When the alarm bells should go off – a library guide to help researchers choose a publishing channel

During the spring, the Helsinki University Library has published a guide, Assessing open access journal quality, to help researchers find reliable publishers and identify dubious publishers – or predatory publishers. The guide includes checklists and other tools to help you choose a publication channel. There is a section dedicated to the much discussed MDPI and Frontiers publishers.

(Tämä artikkeli on saatavilla myös suomeksi.)

A guide to choosing a publishing channel helps the researcher to identify suspicious publishers.

Open access publishing, where a fee is charged for processing an article, has also attracted players whose practices do not meet the criteria of scientific publishing and transparency.

Such publishers sell publishing services to researchers with unrealistic promises. For example, an article may not be published at all, or it may appear after a inadequate peer review. They may also sell membership of a journal’s editorial board or attendance at a non-existent conference.

Some of these dubious publishing channels operate in the grey area, others can be classified as predatory journals or publishers. They are a particular problem for researchers in emerging countries, but the University of Helsinki is no entirely stranger to the phenomenon.

How can a researcher identify such a suspicious publication? Or how can he or she assess the reliability of the journal in the first place? When should the alarm bells go off?

A guide helps to choose a reliable publishing channel

During the spring, the Helsinki University Library has published a guide, Assessing journal quality, to support researchers by providing tools to help them assess the publication channel:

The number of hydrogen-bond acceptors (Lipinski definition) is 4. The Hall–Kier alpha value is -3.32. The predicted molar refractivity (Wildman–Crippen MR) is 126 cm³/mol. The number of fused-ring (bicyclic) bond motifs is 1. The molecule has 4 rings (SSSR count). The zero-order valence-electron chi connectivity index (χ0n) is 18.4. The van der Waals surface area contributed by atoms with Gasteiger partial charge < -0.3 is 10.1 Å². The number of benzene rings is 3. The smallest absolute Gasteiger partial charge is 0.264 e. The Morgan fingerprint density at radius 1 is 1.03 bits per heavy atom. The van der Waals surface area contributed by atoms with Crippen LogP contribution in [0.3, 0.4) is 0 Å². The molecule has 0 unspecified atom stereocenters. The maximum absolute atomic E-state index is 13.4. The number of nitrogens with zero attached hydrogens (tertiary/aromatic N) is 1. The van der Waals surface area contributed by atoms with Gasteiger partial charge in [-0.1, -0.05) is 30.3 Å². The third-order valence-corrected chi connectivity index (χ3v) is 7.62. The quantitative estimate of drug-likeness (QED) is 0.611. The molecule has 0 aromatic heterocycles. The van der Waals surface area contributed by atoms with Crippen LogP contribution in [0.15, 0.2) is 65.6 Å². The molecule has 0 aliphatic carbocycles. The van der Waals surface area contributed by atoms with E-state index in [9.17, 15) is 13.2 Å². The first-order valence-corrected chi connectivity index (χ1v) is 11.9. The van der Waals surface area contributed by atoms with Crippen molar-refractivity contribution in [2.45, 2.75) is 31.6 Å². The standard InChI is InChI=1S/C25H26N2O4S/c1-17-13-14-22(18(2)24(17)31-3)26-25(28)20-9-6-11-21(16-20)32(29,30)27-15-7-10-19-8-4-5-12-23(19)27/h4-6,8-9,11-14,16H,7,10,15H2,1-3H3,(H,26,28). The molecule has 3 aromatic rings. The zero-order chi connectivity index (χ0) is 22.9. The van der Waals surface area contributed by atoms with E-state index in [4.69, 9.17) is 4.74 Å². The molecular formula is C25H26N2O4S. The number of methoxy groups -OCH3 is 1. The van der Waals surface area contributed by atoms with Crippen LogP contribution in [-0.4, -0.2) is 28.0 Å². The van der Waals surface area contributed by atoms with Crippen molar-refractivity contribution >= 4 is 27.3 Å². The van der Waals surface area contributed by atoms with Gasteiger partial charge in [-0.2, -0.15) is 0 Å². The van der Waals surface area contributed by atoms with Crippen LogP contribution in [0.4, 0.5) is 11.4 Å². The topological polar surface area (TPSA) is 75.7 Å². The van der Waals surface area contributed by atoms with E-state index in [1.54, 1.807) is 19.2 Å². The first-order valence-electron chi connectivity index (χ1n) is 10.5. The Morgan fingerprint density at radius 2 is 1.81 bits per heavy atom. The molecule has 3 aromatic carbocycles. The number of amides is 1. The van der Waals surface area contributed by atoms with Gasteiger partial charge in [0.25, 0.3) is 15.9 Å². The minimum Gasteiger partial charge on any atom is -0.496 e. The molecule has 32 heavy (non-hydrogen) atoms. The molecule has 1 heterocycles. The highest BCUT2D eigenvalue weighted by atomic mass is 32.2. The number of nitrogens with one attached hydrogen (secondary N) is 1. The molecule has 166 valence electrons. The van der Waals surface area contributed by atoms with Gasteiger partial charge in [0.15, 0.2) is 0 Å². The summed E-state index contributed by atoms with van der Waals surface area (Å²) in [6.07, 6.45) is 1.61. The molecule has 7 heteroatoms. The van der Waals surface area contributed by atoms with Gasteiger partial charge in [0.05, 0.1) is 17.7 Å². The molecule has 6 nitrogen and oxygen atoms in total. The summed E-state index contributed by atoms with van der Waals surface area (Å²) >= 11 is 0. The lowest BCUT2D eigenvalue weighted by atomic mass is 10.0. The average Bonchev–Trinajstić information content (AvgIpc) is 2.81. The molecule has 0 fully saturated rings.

• a checklist describing the characteristics of quality open access journals
  • a checklist describing typical features of predatory journals
  • the Cabells database, which lists suspicious publications and predatory journals – and transparently presents the evaluation criteria
  • A recording of a webinar in English on estimating the quality of open access journals, incuding predatory journals and associated powerpoints
  • a service address (openaccess@helsinki.fi) for University of Helsinki researchers to contact about the selection of a publication channel – you can also ask for a presentation of the topic to your unit from the library from the sama address.

The guide also includes links to quality assessment of open access journals, reading recommendations and videos. The MDPI and Frontiers publishers, which have sparked debate at the University of Helsinki, are discussed in a separate section of the guide. There is also a section on the so-called science popularisation services (e.g. Research Outreach, Scientia Global, Innovation News Network, Intech Open and Open Access Government) that have been set up in recent years.

See also the articles on predatory journals and publishers on the Think Open blog: